Eye Movement Desensitization and Reprocessing was first developed by psychologist Francine Shapiro in 1987 after she noticed that rapid eye movements seemed to make her own difficult memories less disturbing.

During EMDR, you’re asked to briefly focus on a traumatic memory while the therapist stimulates both sides of your brain. This can look like the therapist directing your eye movements from left to right with their finger, or tapping each of your knees or shoulders, back and forth. In a virtual EMDR session, it could be a ball moving at various speeds back and forth across your screen, timed by your therapist. If successful, the approach allows people to remember traumatic events without becoming overwhelmed by the physical and emotional manifestations of post-traumatic stress.

Experts aren’t exactly sure why or how EMDR works, but it’s thought that it helps the feeling and thinking parts of our brains communicate with each other.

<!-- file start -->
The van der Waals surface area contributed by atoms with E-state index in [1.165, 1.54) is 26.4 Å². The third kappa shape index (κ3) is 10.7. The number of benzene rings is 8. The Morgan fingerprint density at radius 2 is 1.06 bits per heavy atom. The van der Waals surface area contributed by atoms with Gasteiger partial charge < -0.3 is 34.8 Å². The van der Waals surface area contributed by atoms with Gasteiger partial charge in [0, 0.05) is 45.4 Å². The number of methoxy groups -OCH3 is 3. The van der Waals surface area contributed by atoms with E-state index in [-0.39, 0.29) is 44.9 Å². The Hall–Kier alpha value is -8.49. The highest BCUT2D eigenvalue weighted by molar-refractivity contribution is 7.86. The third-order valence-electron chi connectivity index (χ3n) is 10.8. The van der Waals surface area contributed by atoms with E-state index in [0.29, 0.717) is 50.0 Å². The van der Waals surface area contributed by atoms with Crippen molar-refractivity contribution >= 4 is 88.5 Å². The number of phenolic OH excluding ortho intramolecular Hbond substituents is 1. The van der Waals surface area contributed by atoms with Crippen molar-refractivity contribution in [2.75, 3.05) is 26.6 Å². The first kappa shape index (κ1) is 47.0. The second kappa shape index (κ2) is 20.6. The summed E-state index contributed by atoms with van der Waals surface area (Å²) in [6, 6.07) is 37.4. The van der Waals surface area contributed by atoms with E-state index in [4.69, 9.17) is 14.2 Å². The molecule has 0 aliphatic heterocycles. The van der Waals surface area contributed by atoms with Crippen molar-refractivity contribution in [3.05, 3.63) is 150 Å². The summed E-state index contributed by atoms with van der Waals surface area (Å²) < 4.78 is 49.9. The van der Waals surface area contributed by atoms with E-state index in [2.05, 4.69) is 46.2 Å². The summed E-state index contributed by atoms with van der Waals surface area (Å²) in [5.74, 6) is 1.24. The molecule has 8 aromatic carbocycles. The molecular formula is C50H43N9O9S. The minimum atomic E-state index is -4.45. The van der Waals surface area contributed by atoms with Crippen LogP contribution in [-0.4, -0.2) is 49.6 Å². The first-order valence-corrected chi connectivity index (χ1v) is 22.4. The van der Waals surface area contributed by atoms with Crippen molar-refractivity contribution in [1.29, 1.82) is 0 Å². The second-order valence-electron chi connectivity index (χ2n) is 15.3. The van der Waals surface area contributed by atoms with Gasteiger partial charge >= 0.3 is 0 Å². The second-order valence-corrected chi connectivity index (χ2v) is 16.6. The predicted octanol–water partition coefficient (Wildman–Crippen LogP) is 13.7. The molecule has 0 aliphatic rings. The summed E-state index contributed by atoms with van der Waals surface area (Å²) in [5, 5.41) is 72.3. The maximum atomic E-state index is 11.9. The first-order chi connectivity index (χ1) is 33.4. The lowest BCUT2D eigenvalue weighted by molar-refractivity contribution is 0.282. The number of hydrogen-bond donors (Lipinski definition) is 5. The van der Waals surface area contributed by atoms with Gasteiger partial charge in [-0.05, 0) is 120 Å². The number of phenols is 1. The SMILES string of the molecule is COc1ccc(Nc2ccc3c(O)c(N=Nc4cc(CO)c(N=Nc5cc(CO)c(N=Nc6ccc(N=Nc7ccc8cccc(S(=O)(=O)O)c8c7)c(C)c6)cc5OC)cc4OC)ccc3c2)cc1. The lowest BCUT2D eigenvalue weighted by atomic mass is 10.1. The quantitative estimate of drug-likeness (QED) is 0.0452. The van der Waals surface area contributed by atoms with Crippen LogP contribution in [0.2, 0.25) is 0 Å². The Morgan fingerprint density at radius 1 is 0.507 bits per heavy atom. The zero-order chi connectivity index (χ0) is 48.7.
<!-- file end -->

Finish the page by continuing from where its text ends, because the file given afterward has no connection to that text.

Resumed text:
Sensorimotor psychotherapy combines somatic therapies, attachment theory, neuroscience and techniques from the Hakomi method. It helps clients develop resources within themselves to move out of the fight-flight-freeze response and into a state where they can think clearly and access their emotions in a way that feels safe (otherwise known as self-regulating).

This example given by psychotherapist Susan Lucas in a Psychology Today interview helped me understand how this works: “If a client wants to speak about a traumatic incident, for example witnessing a fight between two older siblings, a therapist would ask the client to recall up to a few moments before the actual incident.

“The therapist would then help the client get into a mindful state by asking them to notice certain things: If they are upset, what is it in their body that tells them they are upset? Is it a tightening in the stomach? Or a dark feeling in the chest? Then the therapist asks the client to focus on those sensations, and by observing the client’s gestures and postures, find out what movement the client would have liked to have made, but couldn’t.”